J Stephen Huff, MD Associate Professor of Emergency Medicine and Neurology, Department of Emergency Medicine, University of Virginia School of Medicine

J Stephen Huff, MD is a member of the following medical societies: American Academy of Emergency Medicine, American Academy of Neurology, American College of Emergency Physicians, and Society for Academic Emergency Medicine

Disclosure: Nothing to disclose.

Edsel Ing, MD, FRCSC Associate Professor, Department of Ophthalmology and Vision Sciences, University of Toronto Faculty of Medicine; Consulting Staff, Toronto East General Hospital, Canada

Edsel Ing, MD, FRCSC is a member of the following medical societies: American Academy of Ophthalmology, American Association for Pediatric Ophthalmology and Strabismus, American Society of Ophthalmic Plastic and Reconstructive Surgery, Canadian Ophthalmological Society, North American Neuro-Ophthalmology Society, and Royal College of Physicians and Surgeons of Canada

Disclosure: Nothing to disclose.

David Y Ko, MD Associate Professor of Clinical Neurology, Associate Director, USC Adult Epilepsy Program, Keck School of Medicine of the University of Southern California

David Y Ko, MD is a member of the following medical societies: American Academy of Neurology, American Clinical Neurophysiology Society, American Epilepsy Society, and American Headache Society

Disclosure: GSK Honoraria Speaking and teaching; UCB Honoraria Speaking and teaching; Lundbeck Consulting fee Consulting; Westward Consulting fee Consulting

Amelito Malapira, MD Consulting Staff, Northwest Neurology

Disclosure: Nothing to disclose.

Jorge E Mendizabal, MD Consulting Staff, Corpus Christi Neurology

Jorge E Mendizabal, MD is a member of the following medical societies: American Academy of Neurology, American Headache Society, National Stroke Association, and Stroke Council of the American Heart Association

Disclosure: Nothing to disclose.

Edward A Michelson, MD Associate Professor, Program Director, Department of Emergency Medicine, University Hospital Health Systems of Cleveland

Edward A Michelson, MD is a member of the following medical societies: American College of Emergency Physicians, National Association of EMS Physicians, and Society for Academic Emergency Medicine

Disclosure: Nothing to disclose.

Joseph Quinn, MD Assistant Professor, Department of Neurology, Portland VA Medical Center, Oregon Health Sciences University

Disclosure: Nothing to disclose.

Hampton Roy Sr, MD Associate Clinical Professor, Department of Ophthalmology, University of Arkansas for Medical Sciences

Hampton Roy Sr, MD is a member of the following medical societies: American Academy of Ophthalmology, American College of Surgeons, and Pan-American Association of Ophthalmology

Disclosure: Nothing to disclose.

Soma Sahai-Srivastava, MD Director of Neurology Ambulatory Care Services, LAC and USC Medical Center; Assistant Professor, Department of Neurology, Keck School of Medicine of the University of Southern California

Soma Sahai-Srivastava, MD is a member of the following medical societies: American Academy of Neurology, American Headache Society, and American Medical Association

Disclosure: Nothing to disclose.

Francisco Talavera, PharmD, PhD Adjunct Assistant Professor, University of Nebraska Medical Center College of Pharmacy; Editor-in-Chief, Medscape Drug Reference

Disclosure: Medscape Reference Salary Employment

Jeff T Wright, MD Instructor, Department of Emergency Medicine, Summa Health System; Corporation President and Consulting Staff, Summa Emergency Associates, Inc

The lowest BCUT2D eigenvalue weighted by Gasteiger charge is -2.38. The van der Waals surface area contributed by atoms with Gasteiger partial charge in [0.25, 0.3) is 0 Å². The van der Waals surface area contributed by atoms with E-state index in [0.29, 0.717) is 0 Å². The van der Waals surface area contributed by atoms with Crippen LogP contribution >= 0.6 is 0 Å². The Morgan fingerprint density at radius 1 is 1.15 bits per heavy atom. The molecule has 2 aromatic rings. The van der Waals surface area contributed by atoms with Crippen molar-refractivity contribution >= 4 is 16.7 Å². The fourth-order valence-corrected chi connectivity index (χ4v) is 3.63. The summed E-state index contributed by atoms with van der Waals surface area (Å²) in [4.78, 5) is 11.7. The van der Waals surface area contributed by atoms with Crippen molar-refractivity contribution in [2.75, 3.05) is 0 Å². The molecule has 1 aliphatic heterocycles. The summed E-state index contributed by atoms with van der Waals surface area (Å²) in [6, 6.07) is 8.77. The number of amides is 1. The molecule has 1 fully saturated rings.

Jeff T Wright, MD is a member of the following medical societies: American College of Emergency Physicians

Disclosure: Nothing to disclose.

Brian R Younge, MD Professor of Ophthalmology, Mayo Clinic School of Medicine

Brian R Younge, MD is a member of the following medical societies: American Medical Association, American Ophthalmological Society, and North American Neuro-Ophthalmology Society

Disclosure: Nothing to disclose.

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Migraine headache. Example of a visual migraine aura as described by a person who experiences migraines. This patient reported that these visual auras preceded her headache by 20-30 minutes.
Migraine headache. Example of a central scotoma as described by a person who experiences migraines. Note the visual loss in the center of vision.
Migraine headache. Example of a central scotoma as described by a person who experiences migraine headaches. Again note the visual loss in the center of vision.
Migraine headache. Example of visual changes during migraine. Multiple spotty scotomata are described by a person who experiences migraines.
Migraine headache. Frank visual field loss can also occur associated with migraine. This example shows loss of the entire right visual field as described by a person who experiences migraines.
International Headache Society criteria for migraine without aura.
Overview of migraine treatment. Five steps.
International Headache Society (IHS) classification of secondary headaches.
Table 1. Abortive Medication Stratification by Headache Severity
Moderate Severe Extremely Severe
NSAIDs Naratriptan DHE (IV)
Isometheptene Rizatriptan Opioids
Ergotamine Sumatriptan (SC,NS) Dopamine antagonists
Naratriptan Zolmitriptan  
Rizatriptan Almotriptan  
Sumatriptan Frovatriptan  
Zolmitriptan Eletriptan  
Almotriptan DHE (NS/IM)  
Frovatriptan Ergotamine  
Eletriptan Dopamine antagonists  
Dopamine antagonists    
DHE=Dihydroergotamine; NSAIDs=nonsteroidal anti-inflammatory drugs
Table 2. Preventive Drugs for Migraine
First line High efficacy Beta blockers



Tricyclic antidepressants



Divalproex



Topiramate



Low efficacy Verapamil
Second line  



High efficacy



Methysergide



Flunarizine



MAOIs



 



Unproven efficacy



Cyproheptadine



Gabapentin



MAOIs = monoamine oxidase inhibitors
Table 3. Preventive Medication for Comorbid Conditions
Comorbid Condition Medication
Hypertension Beta blockers
Angina Beta blockers
Stress Beta blockers
Depression Tricyclic antidepressants, SSRIs
Overweight Topiramate, protriptyline
Underweight Tricyclic antidepressants (nortriptyline, protriptyline)
Epilepsy Valproic acid, topiramate
Mania Valproic acid
SSRIs = selective serotonin reuptake inhibitors